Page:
Wednesday, June 19, 2024

Analysis | Our flawed comparisons of the mental faculties of Biden and Trump

Analysis | Our flawed comparisons of the mental faculties of Biden and Trump

A Wall Street Journal article last week set off a new round of teeth-gnashing about coverage of President Biden’s age. And more than a few Democrats asked why Trump’s unwieldy behavior wasn’t getting the same treatment.

This is the former president, after all, who has felt compelled to take and tout the results of a simple cognitive test commonly used to test for dementia, and who once saw fit to christen himself a “stable genius.” Trump will often engage in bizarre riffs, including the one this weekend comparing the dangers of submerged batteries to sharks.

But whatever the reasons, it’s evident that concerns about Biden’s age and mental capacity outpace concerns about Trump’s stability — both what it is today and what it was when Trump’s conduct was more front-and-center for voters to observe as president.

That didn’t used to be the case, but it is now.

Some comparisons of the two men’s mental capacities miss the mark a bit. Polls will often ask about the candidates’ ages or who has the edge on measures like “mental fitness” or “mental health.”

A CBS News/YouGov poll this weekend showed 42 percent said only Trump had the requisite “mental and cognitive health to serve as president,” for instance, while 25 percent said only Biden did. Similarly, a recent ABC News/Ipsos poll showed voters preferred Trump 42-23 on “mental sharpness.”

The better comparison, though, might be Biden’s age and mental fitness to perceptions of Trump’s stability. After all, that was the big mark against him with many voters as president. It wasn’t that Trump was old or mentally dull; it was that his behavior was bizarre. A Washington Post/ABC News poll in 2018, for instance, showed 47 percent of voters didn’t believe that the “stable” portion of “stable genius” applied to Trump. Ditto a Quinnipiac University poll. About half of Americans thought we had an unstable president.

When you frame things on terms like those, things get a little closer.

Perhaps the best recent poll on this is from NBC News, back in April. It asked multiple questions that get at voters’ faith in the candidates’ decision-making:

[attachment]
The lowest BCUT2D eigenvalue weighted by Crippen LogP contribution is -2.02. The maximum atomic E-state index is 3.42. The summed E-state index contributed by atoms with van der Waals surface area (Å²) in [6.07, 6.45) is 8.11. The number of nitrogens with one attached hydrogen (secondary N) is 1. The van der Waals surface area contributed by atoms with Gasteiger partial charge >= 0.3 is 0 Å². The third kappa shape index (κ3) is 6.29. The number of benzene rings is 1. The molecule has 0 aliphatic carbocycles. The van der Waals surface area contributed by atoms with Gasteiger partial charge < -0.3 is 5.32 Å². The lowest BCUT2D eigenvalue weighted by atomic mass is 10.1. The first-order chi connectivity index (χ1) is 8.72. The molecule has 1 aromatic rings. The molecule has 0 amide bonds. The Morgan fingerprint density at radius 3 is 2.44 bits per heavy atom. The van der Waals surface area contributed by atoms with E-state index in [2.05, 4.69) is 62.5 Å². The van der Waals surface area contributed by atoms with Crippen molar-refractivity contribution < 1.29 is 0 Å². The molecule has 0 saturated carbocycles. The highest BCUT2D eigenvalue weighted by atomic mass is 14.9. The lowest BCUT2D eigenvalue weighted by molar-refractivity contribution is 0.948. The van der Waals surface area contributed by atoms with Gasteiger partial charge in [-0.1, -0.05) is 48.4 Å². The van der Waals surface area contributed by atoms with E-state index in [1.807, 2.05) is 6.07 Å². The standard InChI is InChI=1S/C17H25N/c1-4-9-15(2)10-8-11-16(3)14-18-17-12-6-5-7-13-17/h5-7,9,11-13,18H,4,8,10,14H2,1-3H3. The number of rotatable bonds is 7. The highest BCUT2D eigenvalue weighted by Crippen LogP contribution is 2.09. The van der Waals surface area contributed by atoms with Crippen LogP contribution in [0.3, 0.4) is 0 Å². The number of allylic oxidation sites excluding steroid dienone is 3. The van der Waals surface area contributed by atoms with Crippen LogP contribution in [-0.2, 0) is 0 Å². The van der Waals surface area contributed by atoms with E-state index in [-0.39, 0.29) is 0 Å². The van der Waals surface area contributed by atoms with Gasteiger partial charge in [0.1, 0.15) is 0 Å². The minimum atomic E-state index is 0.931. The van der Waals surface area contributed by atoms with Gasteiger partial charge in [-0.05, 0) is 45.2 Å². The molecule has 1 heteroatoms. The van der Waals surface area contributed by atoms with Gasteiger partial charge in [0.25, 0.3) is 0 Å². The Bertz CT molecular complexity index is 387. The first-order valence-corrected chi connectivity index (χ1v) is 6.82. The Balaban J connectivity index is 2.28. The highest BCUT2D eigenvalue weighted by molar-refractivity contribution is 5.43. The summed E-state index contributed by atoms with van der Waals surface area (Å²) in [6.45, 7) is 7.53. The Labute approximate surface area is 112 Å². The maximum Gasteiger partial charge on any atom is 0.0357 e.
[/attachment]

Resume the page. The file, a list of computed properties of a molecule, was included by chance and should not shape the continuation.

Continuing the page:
• When people were asked which was better on the “mental and physical health” to serve as president, they said Trump, by 19 points (45-26).
  • But when it came to being “competent and effective,” Trump’s lead shrank to 11 (47-36).
  • And when the “ability to handle a crisis” was the question, the result was much closer, with Trump leading by just four points (46-42).

Similarly, a March Gallup poll showed the candidates as very close on some related measures. Fully 56 percent said each man was “intelligent,” while Trump held a narrow edge on displaying “good judgment in a crisis” (45-40).

And a Fox News poll last year showed a relatively small gap between the percentage of people who viewed Biden (38 percent) and Trump (42 percent) as having the “judgment to serve effectively as president.”

It seems when voters’ frames of reference are age and how sharp a candidate is or presents as being, Biden is at a clear deficit. But when decision-making and judgment are the frame, it’s not such a huge advantage for Trump.

That said, it’s an advantage Trump didn’t have in 2020. The same NBC poll questions back then showed voters were about evenly split or favored Biden on each of the three questions bulleted above. The Fox poll showed 52 percent of voters in July 2020 said Biden had the judgment to serve effectively, compared to just 42 percent for Trump. Now Trump leads on all of these measures.

Perhaps most significantly, the percentage of voters who expressed serious reservations about Biden’s age (81 percent say he’s too old, per the ABC poll) and mental fitness (more than 6 in 10 say he’s not mentally fit for the job, per a recent Pew poll) is greater than the percentage who ever expressed reservations about Trump’s stability or judgment (about half or a little more).

This isn’t just about voters not getting the full, updated picture of Trump’s mental state. That was covered extensively once upon a time and will be available for voters to reassess in the months to come, starting with the first debate in a couple of weeks. But will that new exposure offset Biden’s liabilities on this front? The polling history suggests it probably won’t.

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